introducing the victims of PC

bicho

Offending is the unavoidable byproduct of honest conversation. (Tildeb)

For those of you who haven’t noticed, we live in a much smaller world. It’s a world where everyone has a voice and everyone can find a platform. It’s a world where we come to know the intimate stories and experiences of people from wildly different backgrounds, people with wildly different life experiences.

Our understanding of other people is no longer limited to a small community around us and a relatively small selection of stories that have been printed on paper. People with what would have been considered fringe experiences in life are finding networks of people online who have had similar experiences. They share their stories and find a stronger voice.

As a result of all this, our sense of empathy with mistreated, oppressed and disenfranchised groups within all societies has grown. We read stories of pain, distress and trauma and groan at our ignorance, flinch at the actions and words we have insensitively used in the past and easily adjust our behaviour and our vocabulary accordingly.

Or do we?

It’s come to my attention that there is an angry and intransigent group of people who aren’t concerned about the effect their actions or words have on any group of people. Their paramount concern is that their established thinking and form of expression is never inconvenienced, that they can continue their righteous crusade wielding whatever words they feel are appropriate, and that anyone with a problem should simply ‘get over it’.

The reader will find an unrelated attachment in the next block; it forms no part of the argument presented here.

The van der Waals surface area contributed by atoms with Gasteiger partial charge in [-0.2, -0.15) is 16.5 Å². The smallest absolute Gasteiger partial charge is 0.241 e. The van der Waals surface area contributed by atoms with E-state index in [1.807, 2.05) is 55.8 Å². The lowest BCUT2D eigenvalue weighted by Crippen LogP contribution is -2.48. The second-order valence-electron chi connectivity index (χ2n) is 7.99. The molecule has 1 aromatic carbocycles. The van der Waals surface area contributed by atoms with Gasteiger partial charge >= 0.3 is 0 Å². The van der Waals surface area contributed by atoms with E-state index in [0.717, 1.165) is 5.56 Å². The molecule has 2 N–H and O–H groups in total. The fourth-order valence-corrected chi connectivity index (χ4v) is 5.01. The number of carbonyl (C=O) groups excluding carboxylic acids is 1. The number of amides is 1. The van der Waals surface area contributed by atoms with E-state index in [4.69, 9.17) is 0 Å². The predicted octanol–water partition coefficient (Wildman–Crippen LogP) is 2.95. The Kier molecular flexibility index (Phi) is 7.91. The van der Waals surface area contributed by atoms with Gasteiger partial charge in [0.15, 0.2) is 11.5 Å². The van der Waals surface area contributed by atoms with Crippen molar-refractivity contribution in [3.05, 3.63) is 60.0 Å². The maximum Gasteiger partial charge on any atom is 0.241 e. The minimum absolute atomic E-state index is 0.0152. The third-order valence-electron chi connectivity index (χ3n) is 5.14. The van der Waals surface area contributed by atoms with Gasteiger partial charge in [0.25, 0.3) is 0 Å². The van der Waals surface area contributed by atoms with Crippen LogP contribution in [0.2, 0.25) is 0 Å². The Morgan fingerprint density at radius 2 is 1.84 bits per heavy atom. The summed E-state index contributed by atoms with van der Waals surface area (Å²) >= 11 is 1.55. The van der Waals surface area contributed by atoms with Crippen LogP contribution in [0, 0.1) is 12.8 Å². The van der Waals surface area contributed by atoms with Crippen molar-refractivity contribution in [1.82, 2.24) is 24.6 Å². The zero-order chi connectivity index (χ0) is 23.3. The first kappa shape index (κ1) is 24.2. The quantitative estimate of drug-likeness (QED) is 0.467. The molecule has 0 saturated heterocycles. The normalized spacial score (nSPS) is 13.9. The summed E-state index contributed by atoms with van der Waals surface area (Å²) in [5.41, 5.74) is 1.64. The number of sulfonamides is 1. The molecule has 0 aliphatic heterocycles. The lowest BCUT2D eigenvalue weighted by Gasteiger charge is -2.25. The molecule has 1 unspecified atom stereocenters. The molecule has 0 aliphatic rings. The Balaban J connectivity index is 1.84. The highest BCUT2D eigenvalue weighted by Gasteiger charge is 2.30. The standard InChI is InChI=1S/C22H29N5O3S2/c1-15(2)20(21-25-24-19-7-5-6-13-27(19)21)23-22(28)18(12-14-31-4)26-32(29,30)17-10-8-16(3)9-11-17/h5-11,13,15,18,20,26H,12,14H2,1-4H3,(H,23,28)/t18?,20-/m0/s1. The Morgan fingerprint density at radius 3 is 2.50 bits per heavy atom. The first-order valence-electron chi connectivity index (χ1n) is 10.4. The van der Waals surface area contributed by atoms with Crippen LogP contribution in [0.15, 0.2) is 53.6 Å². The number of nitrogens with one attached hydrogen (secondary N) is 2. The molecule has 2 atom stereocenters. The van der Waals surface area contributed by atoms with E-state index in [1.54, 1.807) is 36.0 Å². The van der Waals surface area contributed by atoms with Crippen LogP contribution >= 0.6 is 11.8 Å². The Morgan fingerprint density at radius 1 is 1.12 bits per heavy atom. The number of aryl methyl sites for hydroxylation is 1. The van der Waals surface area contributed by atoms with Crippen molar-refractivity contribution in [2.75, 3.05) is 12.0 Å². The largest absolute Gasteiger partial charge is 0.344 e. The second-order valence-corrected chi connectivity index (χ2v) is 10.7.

Readers, may I introduce to you the sensitive snowflakes in our midst, the victims of a world in which politically correct language and thinking, has undeniably gone mad. Here a few mind-boggling examples.

  • People on blogs are writing about their feelings and experiences of discrimination, victimisation and marginalisation and they expect their stories of distress, pain and tragedy to be taken seriously, even asking Victims of PC to be understanding and think about modifying their behaviour.
  • People on blogs are banning other individuals from commenting on the basis that they find the language or ideas of Victims of PC to be offensive.
  • Organisations have been known to deplatform Victims of PC to make a point that their views aren’t welcome.

Let’s give the Victims of PC a voice, a place they can feel safe. Let’s listen to their story. There is nothing wrong with charging through life ignoring the needs and sensitivities of others. In fact, it’s something that able-bodied, middle class, white, heterosexual, cis-gender men have been used to for generations.

 

 

 

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